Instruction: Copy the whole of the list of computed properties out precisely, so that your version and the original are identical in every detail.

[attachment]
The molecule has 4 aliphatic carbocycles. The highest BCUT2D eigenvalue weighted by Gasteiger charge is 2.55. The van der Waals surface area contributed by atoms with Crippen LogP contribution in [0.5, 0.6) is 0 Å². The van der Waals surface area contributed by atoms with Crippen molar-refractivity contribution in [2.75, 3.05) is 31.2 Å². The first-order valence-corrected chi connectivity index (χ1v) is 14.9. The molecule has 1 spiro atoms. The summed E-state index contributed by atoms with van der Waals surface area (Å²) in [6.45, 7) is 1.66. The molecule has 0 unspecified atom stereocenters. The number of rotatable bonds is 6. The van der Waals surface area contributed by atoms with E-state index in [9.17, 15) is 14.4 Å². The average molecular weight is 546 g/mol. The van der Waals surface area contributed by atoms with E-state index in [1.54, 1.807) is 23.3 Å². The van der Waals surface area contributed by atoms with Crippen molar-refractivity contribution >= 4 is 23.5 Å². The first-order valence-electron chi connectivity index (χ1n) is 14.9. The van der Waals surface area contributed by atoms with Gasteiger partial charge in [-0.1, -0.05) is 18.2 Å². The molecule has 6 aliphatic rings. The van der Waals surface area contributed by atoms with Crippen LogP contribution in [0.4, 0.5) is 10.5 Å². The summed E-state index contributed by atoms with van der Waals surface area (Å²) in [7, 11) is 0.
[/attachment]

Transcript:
The molecule has 4 aliphatic carbocycles. The highest BCUT2D eigenvalue weighted by Gasteiger charge is 2.55. The van der Waals surface area contributed by atoms with Crippen LogP contribution in [0.5, 0.6) is 0 Å². The van der Waals surface area contributed by atoms with Crippen molar-refractivity contribution in [2.75, 3.05) is 31.2 Å². The first-order valence-corrected chi connectivity index (χ1v) is 14.9. The molecule has 1 spiro atoms. The summed E-state index contributed by atoms with van der Waals surface area (Å²) in [6.45, 7) is 1.66. The molecule has 0 unspecified atom stereocenters. The number of rotatable bonds is 6. The van der Waals surface area contributed by atoms with E-state index in [9.17, 15) is 14.4 Å². The average molecular weight is 546 g/mol. The van der Waals surface area contributed by atoms with E-state index in [1.54, 1.807) is 23.3 Å². The van der Waals surface area contributed by atoms with Crippen molar-refractivity contribution >= 4 is 23.5 Å². The first-order valence-electron chi connectivity index (χ1n) is 14.9. The van der Waals surface area contributed by atoms with Gasteiger partial charge in [-0.1, -0.05) is 18.2 Å². The molecule has 6 aliphatic rings. The van der Waals surface area contributed by atoms with Crippen LogP contribution in [0.4, 0.5) is 10.5 Å². The summed E-state index contributed by atoms with van der Waals surface area (Å²) in [7, 11) is 0.